Coping with your feelings and dealing with other people's
Caring for someone with an illness can be rewarding, but it can also be challenging and sometimes upsetting. You may feel resentment and guilt, and experience stress and depression. It’s better to face your feelings than ignore them, as they may be causing you discomfort, and may get worse.
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Try to acknowledge all your feelings as identifying them will help you to deal with them. It can make life feel more difficult and make it harder for you function well if you’re feeling strong emotions without expressing them.
Demands on your time and energy, plus the expectations you have of yourself, can cause you stress. Intense or persistent pressure may make you feel unable to cope. For many carers, stress can be a major health risk.
Supporting and caring for someone with an illness may be too much for you to handle by yourself. Talking to others about your feelings – whether a friend, counsellor or someone at a local support group – may help you to deal with your emotions and the impact that being a carer is having on your life. You could also call the free Marie Curie Support Line on 0800 090 2309. It's staffed by trained advisers who can offer practical information and emotional support.
Caring can include all kinds of practical challenges, from filling in complex forms to navigating health services. You may feel confused and isolated, but remember that you can get advice and you’re not alone.
Try to include some relaxing activities in your day, even if it’s just a short walk while someone else is visiting your relative or friend.
Explore some stress-beating techniques, like appreciating the good things in your life, getting outside into nature if possible and chatting to other people. The NHS Choices website has some stress-busting suggestions.
Just as you have strong feelings and may struggle to cope at times, others might feel the same and look to you for support.
The person you’re caring for
The person you’re caring for is very likely to have good and bad days, or times of day. They may also try to hide their feelings or behave in ways that you don’t expect. They could change from not wanting to upset you by talking about their illness to blaming you for it.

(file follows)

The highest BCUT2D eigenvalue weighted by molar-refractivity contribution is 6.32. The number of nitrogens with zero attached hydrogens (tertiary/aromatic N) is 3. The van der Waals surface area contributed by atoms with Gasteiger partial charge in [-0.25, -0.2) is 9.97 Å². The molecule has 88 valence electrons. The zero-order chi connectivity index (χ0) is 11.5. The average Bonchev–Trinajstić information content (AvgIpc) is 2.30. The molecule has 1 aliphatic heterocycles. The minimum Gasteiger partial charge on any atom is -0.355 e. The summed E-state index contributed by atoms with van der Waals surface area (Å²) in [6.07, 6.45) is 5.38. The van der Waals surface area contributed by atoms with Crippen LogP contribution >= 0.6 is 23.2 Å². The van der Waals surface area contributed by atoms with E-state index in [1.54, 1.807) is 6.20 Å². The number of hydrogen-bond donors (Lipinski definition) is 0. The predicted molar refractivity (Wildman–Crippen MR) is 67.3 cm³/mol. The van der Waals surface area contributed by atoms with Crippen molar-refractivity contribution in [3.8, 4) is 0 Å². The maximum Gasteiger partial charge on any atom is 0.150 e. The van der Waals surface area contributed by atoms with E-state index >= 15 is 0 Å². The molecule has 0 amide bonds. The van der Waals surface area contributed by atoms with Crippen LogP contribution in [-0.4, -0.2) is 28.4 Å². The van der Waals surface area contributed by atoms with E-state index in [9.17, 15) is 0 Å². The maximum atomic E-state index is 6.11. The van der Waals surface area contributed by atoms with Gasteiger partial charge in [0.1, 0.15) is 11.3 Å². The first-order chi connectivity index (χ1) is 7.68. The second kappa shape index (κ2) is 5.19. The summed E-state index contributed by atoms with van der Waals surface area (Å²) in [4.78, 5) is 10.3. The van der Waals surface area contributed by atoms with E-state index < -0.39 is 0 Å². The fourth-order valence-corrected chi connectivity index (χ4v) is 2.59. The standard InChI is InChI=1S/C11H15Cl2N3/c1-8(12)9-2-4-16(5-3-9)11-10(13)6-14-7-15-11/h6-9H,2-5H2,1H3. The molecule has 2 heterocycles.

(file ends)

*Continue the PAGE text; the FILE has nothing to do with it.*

At other times they may act as if nothing is bothering them. This can be very distressing and may affect your relationship with the person.
A wide range of emotions
It’s likely that your relative or friend will experience a range of strong emotions. These can include:
If they’re struggling to cope with such strong and varying emotions, you could encourage them to talk to someone. This could be a doctor or nurse, members of a support group, or a counsellor.
Healthcare professionals can help, so don’t hesitate to talk to them about how you or the person you care for are feeling.
Aggression and loss of control
Your relative or friend may display emotions that you’re not used to seeing. They could become aggressive and angry. Remember that they’re losing a lot of control over their lives, as their illness may severely limit what they can do for themselves and the choices they have.
Try to encourage them to do as much as they can for themselves, and let them make their own choices or decisions whenever possible. This may give them back some self-reliance, help them feel more in control and give them a better sense of wellbeing.
Confusion and forgetfulness
You may find they become confused or forgetful. This may be related directly to their diagnosis and general physical condition or there could be another cause. It’s easy to lose a sense of time when you’re ill and sleeping a lot. Remember they’re in the same place every day and each day is quite similar. This can also increase existing short term memory loss or early dementia.
If your relative or friend had a very structured life, it may help them to keep to a routine, for example having set meal times and doing a particular activity on the same day each week. Similarly, if they used to have an irregular routine they might find a rigid schedule too restrictive.
As your relative or friend’s carer, you’ll be the main person that other family members and friends contact to:
- find out how they’re doing
- ask questions about their medical condition
- share their feelings
Family and friends might feel upset, frightened, angry, frustrated or confused. You’ll often be the person telling them things, so you’ll witness their reactions and may find yourself feeling that you need to comfort or calm them.
A good way to avoid becoming an informal counsellor for friends and family is to remind people gently of your own reactions to any news. For example, “Yes, when I first heard I was very, very upset…”. This reminds others that you have feelings too and often a close personal relationship with the person you’re caring for.
It can also be helpful to make one or two other close family members or friends points of contact for updates on changes and outcomes of appointments for friends and family. Carers UK has a phone app called Jointly, to make communication easier. You might also like to read our article about how family and friends can help.
You could find that other people may be in denial or too optimistic about your relative or friend’s condition. They may try to convince you to be more hopeful. This can be hard to cope with if you know their hope is likely to lead to disappointment.
It’s helpful to remember that you’re not responsible for other people’s feelings and they need to take care of themselves. You could suggest they join a local support network or visit a website that gives support for friends and relatives. There are also some support lines for friends and relativesthat they may find helpful.
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